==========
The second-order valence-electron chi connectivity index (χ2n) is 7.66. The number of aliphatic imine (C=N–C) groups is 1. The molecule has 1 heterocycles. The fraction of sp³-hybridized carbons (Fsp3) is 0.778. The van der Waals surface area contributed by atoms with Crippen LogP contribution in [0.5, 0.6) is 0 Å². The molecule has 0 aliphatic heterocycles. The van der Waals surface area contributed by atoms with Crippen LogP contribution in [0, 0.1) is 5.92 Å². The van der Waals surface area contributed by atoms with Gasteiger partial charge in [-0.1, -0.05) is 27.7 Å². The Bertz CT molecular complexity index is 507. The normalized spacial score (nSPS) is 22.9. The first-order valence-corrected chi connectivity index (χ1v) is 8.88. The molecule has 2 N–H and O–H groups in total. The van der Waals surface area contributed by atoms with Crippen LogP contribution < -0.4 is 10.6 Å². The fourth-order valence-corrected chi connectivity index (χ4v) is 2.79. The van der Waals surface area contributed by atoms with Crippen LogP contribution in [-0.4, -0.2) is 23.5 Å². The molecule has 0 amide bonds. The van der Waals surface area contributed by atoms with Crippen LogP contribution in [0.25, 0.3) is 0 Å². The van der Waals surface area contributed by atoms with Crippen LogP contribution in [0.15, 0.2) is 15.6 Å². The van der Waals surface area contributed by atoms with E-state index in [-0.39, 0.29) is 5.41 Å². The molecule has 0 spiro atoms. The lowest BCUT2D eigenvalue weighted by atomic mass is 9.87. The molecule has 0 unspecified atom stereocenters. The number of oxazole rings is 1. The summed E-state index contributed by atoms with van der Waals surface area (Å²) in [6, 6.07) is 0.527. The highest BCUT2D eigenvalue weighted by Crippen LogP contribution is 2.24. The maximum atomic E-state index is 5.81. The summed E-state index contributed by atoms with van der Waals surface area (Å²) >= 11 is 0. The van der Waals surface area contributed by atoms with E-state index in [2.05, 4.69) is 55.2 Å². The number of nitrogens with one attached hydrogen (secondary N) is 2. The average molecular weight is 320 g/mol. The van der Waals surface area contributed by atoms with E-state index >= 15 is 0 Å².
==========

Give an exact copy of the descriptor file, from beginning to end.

The second-order valence-electron chi connectivity index (χ2n) is 7.66. The number of aliphatic imine (C=N–C) groups is 1. The molecule has 1 heterocycles. The fraction of sp³-hybridized carbons (Fsp3) is 0.778. The van der Waals surface area contributed by atoms with Crippen LogP contribution in [0.5, 0.6) is 0 Å². The molecule has 0 aliphatic heterocycles. The van der Waals surface area contributed by atoms with Crippen LogP contribution in [0, 0.1) is 5.92 Å². The van der Waals surface area contributed by atoms with Gasteiger partial charge in [-0.1, -0.05) is 27.7 Å². The Bertz CT molecular complexity index is 507. The normalized spacial score (nSPS) is 22.9. The first-order valence-corrected chi connectivity index (χ1v) is 8.88. The molecule has 2 N–H and O–H groups in total. The van der Waals surface area contributed by atoms with Crippen LogP contribution < -0.4 is 10.6 Å². The fourth-order valence-corrected chi connectivity index (χ4v) is 2.79. The van der Waals surface area contributed by atoms with Crippen LogP contribution in [-0.4, -0.2) is 23.5 Å². The molecule has 0 amide bonds. The van der Waals surface area contributed by atoms with Crippen LogP contribution in [0.25, 0.3) is 0 Å². The van der Waals surface area contributed by atoms with Crippen LogP contribution in [0.15, 0.2) is 15.6 Å². The van der Waals surface area contributed by atoms with E-state index in [-0.39, 0.29) is 5.41 Å². The molecule has 0 spiro atoms. The lowest BCUT2D eigenvalue weighted by atomic mass is 9.87. The molecule has 0 unspecified atom stereocenters. The number of oxazole rings is 1. The summed E-state index contributed by atoms with van der Waals surface area (Å²) in [6, 6.07) is 0.527. The highest BCUT2D eigenvalue weighted by Crippen LogP contribution is 2.24. The maximum atomic E-state index is 5.81. The summed E-state index contributed by atoms with van der Waals surface area (Å²) >= 11 is 0. The van der Waals surface area contributed by atoms with E-state index in [2.05, 4.69) is 55.2 Å². The number of nitrogens with one attached hydrogen (secondary N) is 2. The average molecular weight is 320 g/mol. The van der Waals surface area contributed by atoms with E-state index >= 15 is 0 Å².